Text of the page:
Katrina Grundon, representative of the Australian Camp Oven Festival said “The festival has definitely been embraced by campers and motorhome owners alike. Last event we welcomed over 7,000 tourists that come in their caravans, motor homes, tents and trailers. There’s nothing more Australian than sitting around a fire and sharing a warm slice of damper. Visitors can experience the unique tastes and scents of camp oven cooking while enjoying the live entertainment and other bush traditions that we have on offer.” The 2016 Australian Camp Oven Festival will be held from 1 to 2 October at the Millmerran Showgrounds, Queensland and tickets are now on-sale. To book online or for further information visit www.acof.com.au.

Tax Time is fast approaching. Are you ready? For tax advice and assistance at competitive rates by a registered tax agent, send me an email.

Grey Nomad Tax Advisers

Southern Highlands Service Centre

Our office - 4 wheels and a Luton peak. • • • • • •

Eric Taylor, FIPA, CTA, Reg. Tax Agent ABN 76 114 458 058 Email: eric@greynomadtax.com.au www.greynomadtax.com.au

More Versatile Than Any Other RV Camp Anywhere - It’s Self Contained Large Bathroom With Shower & Toilet Easy To Operate With Electric Jacks Models For Single, Extra & Dual Cabs Plus! Famous Ozcape Quality & Support

An Authorised Repco Service Centre just off the Hume Highway at Mittagong. Auto electrical and mechanical service specialists happy to look after your motorhome or campervan! Call Mark or Sharon and tell them iMotorhome sent you!

T: (02) 4872 2822 E: mwauto@hinet.net.au

iMotorhome Marketplace | 27 MOBILE



Our new App is now available for Android & iPhone



Scan QR code or click below to download

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Bony Mountain Folk Festival This great Aussie festival in the bush is on again, featuring the legendary Murphy’s Pigs! Many other great artists, a Bush Poets breakfast, billy tea, damper, great tucker – don’t miss it!


The Duvalay Memory Foam Sleeping System – No lifting, no tucking, no fighting over the doona and bedding that stays put. Find out why it’s Europes bedding of choice for caravans & motorhomes. The premium grade memory foam ensures total comfort and the award winning design cover means your bed is made in seconds.

duvalay.com.au | (02) 6653 4640


28 | iMotorhome Marketplace

Battery Traders Super Store

Airbag Man

Taronga Western Plains Zoo

We design and manufacture air suspension kits for all types of vehicles including motorhomes. Easy to install they let you ‘level up’ for stability and safety.

Batteries, solar panels, inverters, alternators and all electrical parts including cables and switches for your motorhome! We can find and fix all electrical faults and are 12 V power specialists.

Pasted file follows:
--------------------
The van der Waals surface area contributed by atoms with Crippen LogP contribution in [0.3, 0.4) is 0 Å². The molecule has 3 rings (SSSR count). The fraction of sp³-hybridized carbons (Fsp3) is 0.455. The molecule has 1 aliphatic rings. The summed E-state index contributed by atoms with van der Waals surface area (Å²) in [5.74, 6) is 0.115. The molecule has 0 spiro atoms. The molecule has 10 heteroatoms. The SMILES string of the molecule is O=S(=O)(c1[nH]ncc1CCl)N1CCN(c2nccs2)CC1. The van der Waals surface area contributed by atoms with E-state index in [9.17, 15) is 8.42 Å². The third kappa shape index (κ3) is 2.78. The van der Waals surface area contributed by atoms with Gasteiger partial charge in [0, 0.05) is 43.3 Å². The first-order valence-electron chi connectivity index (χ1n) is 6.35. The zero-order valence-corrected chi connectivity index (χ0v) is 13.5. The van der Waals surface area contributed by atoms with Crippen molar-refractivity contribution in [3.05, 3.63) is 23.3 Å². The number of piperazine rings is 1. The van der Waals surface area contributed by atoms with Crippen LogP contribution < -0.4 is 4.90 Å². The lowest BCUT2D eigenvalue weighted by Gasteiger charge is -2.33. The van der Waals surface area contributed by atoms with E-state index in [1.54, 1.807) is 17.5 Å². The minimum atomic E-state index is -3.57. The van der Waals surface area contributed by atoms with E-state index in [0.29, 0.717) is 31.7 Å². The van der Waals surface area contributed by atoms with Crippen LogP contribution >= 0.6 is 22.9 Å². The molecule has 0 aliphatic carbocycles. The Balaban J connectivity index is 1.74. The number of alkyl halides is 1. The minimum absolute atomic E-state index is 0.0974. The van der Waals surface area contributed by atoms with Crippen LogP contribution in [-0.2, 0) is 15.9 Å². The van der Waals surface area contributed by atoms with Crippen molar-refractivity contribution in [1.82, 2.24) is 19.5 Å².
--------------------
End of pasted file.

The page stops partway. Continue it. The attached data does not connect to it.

Visit our world famous 300 ha open range sanctuary, home to some of the most exotic and endangered animals on earth. Explore by foot, bike, electric cart or in your motorhome!

T: 1800 AIRBAG W: airbagman.com.au

T: (07) 3209 3144 W: batterytraders.com.au

T: (02) 6881 1400 W: taronga.org.au

iTech World

Wellington Shire

Australia’s leading solar power and satellite TV manufacturers! We stock the revolutionary In Flex and Mini Flex panels, Plus our Complete Traveler Satellite TV package is perfect for motorhomes.

In the heart of Victoria’s Gippsland region. Come and enjoy our natural beauty, famous lakes, High Country and expansive beaches. Find ‘Experience 40 Great Things to Do’ on our website too!

T: 1300 483 249 W: itechworld.com.au

T: (03) 5144 1108 W: tourismwellington.com.au



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15Amp to 10Amp Adaptor with RCD and overload protection


Parkland RV Centre

Roberts RV World

RV Specialists

Parkland RV is the official dealer for Avida Motorhomes, Crossroads RV and Opal Caravans in WA. We stock quality used RVs and our modern service department can look after everything.

An official Avida motorhome dealer, with more than 50 new motorhomes in the largest undercover RV showroom in the Southern Hemisphere. Our service department is here for all your needs too.

Australia’s leading fifth wheelers, designed here in Australia and built to suit our demanding conditions. Fifth wheelers from 24’ to 36’ available. Call 02 4953 7141 for information!

T: (08) 9493 7933 W: parklandrv.com.au

T: 1800 273 136 W: robertsrv.com.au

T: (02) 4953 7141 W: summerliferv.com.au

iMotorhome Marketplace | 29

Tiffin Motorhomes

Nomadic Solutions hitches fully ADR compliant no swaying increased towing safety easy reversing offroad vans available

5th wheeler specialist

America’s favourite motorhome is now available in Australia! Tiffin Motorhomes Australia is proud to offer the Allegro Breeze 32 to the Australian market. Click through to find out why they’re fast becoming Australia’s favourite too!

Nomadic Solutions - the original, quality constructed ‘lifestyletable™’ that is easily attached to the side of your motorhome. Now available in ‘mill finish’ for custom painting.

T: (02) 9011 8144 W: nomadicsolutions.com.au

T: 0411 616 617 W: tiffinmotorhomes.com.au

Southern Spirit Campervans FLEXIBLE STORAGE SYSTEMS FOR YOUR CAMPERVAN OR MOTORHOME Full & part fitouts Hitop, Poptop and Reimo roofs True custom­made conversions Repairs & improvements BYO van from Hiace to Sprinter

Store those additional items up and out of the way using our adjustable, transportable and modular storage system!




Our vehicle-specific insulation screens are Australian made from specially designed and tested material to keep you cool in summer and warm in winter. As featured in iMotorhome’s Project Polly!

T: (07) 3398 5500 W: solarscreen.com.au

Over 11  years  cover   manufacturing   experience  Australia   wide.Free  Measure  &  Quote  Call  in   Factory  1:354  Mons  Road    Forest  Glen  :   Sunshine  Coast  Queensland     PH-­‐1300  304  332/0754564818   www.caravancovers.com.au   info@caravancovers.com.au   Qld  Stockist  of  Duvalay.